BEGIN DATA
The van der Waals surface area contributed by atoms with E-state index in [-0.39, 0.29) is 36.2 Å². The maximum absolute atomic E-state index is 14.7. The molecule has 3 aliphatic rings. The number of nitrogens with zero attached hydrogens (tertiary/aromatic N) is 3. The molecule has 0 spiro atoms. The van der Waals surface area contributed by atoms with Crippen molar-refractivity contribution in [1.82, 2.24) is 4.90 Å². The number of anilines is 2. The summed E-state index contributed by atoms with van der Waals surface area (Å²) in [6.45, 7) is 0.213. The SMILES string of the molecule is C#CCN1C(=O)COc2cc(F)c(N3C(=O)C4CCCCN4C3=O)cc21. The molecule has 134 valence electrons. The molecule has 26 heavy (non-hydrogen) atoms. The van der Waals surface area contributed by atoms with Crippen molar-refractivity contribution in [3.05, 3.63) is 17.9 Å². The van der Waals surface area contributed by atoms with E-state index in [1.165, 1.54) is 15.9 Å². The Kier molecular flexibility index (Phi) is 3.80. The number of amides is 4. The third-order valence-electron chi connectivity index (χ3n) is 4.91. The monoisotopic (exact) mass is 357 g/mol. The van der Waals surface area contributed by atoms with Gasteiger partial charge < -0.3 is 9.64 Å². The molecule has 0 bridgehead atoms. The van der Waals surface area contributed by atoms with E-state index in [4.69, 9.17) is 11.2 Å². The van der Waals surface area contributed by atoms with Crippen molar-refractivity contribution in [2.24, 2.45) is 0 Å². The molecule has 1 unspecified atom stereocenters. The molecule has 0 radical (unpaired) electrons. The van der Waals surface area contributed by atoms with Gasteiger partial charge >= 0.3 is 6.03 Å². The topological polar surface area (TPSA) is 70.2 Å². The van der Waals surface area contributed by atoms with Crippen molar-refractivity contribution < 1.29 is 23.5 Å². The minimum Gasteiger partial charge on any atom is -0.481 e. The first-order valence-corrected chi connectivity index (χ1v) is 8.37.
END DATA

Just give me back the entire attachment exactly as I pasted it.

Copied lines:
The van der Waals surface area contributed by atoms with E-state index in [-0.39, 0.29) is 36.2 Å². The maximum absolute atomic E-state index is 14.7. The molecule has 3 aliphatic rings. The number of nitrogens with zero attached hydrogens (tertiary/aromatic N) is 3. The molecule has 0 spiro atoms. The van der Waals surface area contributed by atoms with Crippen molar-refractivity contribution in [1.82, 2.24) is 4.90 Å². The number of anilines is 2. The summed E-state index contributed by atoms with van der Waals surface area (Å²) in [6.45, 7) is 0.213. The SMILES string of the molecule is C#CCN1C(=O)COc2cc(F)c(N3C(=O)C4CCCCN4C3=O)cc21. The molecule has 134 valence electrons. The molecule has 26 heavy (non-hydrogen) atoms. The van der Waals surface area contributed by atoms with Crippen molar-refractivity contribution in [3.05, 3.63) is 17.9 Å². The van der Waals surface area contributed by atoms with E-state index in [1.165, 1.54) is 15.9 Å². The Kier molecular flexibility index (Phi) is 3.80. The number of amides is 4. The third-order valence-electron chi connectivity index (χ3n) is 4.91. The monoisotopic (exact) mass is 357 g/mol. The van der Waals surface area contributed by atoms with Gasteiger partial charge < -0.3 is 9.64 Å². The molecule has 0 bridgehead atoms. The van der Waals surface area contributed by atoms with E-state index in [4.69, 9.17) is 11.2 Å². The van der Waals surface area contributed by atoms with Crippen molar-refractivity contribution in [2.24, 2.45) is 0 Å². The molecule has 1 unspecified atom stereocenters. The molecule has 0 radical (unpaired) electrons. The van der Waals surface area contributed by atoms with Gasteiger partial charge >= 0.3 is 6.03 Å². The topological polar surface area (TPSA) is 70.2 Å². The van der Waals surface area contributed by atoms with Crippen molar-refractivity contribution < 1.29 is 23.5 Å². The minimum Gasteiger partial charge on any atom is -0.481 e. The first-order valence-corrected chi connectivity index (χ1v) is 8.37.